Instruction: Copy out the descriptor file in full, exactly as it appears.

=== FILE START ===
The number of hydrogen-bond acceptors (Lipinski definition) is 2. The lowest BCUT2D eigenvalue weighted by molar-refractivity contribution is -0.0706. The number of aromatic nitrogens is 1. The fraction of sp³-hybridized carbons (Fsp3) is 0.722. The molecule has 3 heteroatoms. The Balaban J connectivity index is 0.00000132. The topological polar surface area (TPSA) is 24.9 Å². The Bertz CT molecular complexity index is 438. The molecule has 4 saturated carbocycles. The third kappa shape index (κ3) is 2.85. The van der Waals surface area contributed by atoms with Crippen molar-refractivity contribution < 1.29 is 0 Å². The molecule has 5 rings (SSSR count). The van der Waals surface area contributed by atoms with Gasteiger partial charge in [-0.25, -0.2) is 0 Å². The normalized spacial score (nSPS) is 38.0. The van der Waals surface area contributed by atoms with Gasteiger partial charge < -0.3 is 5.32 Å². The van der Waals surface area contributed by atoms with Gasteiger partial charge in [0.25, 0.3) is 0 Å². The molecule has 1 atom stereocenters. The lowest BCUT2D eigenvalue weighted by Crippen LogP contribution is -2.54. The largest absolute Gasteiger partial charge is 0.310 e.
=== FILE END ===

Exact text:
The number of hydrogen-bond acceptors (Lipinski definition) is 2. The lowest BCUT2D eigenvalue weighted by molar-refractivity contribution is -0.0706. The number of aromatic nitrogens is 1. The fraction of sp³-hybridized carbons (Fsp3) is 0.722. The molecule has 3 heteroatoms. The Balaban J connectivity index is 0.00000132. The topological polar surface area (TPSA) is 24.9 Å². The Bertz CT molecular complexity index is 438. The molecule has 4 saturated carbocycles. The third kappa shape index (κ3) is 2.85. The van der Waals surface area contributed by atoms with Crippen molar-refractivity contribution < 1.29 is 0 Å². The molecule has 5 rings (SSSR count). The van der Waals surface area contributed by atoms with Gasteiger partial charge in [-0.25, -0.2) is 0 Å². The normalized spacial score (nSPS) is 38.0. The van der Waals surface area contributed by atoms with Gasteiger partial charge < -0.3 is 5.32 Å². The van der Waals surface area contributed by atoms with Gasteiger partial charge in [0.25, 0.3) is 0 Å². The molecule has 1 atom stereocenters. The lowest BCUT2D eigenvalue weighted by Crippen LogP contribution is -2.54. The largest absolute Gasteiger partial charge is 0.310 e.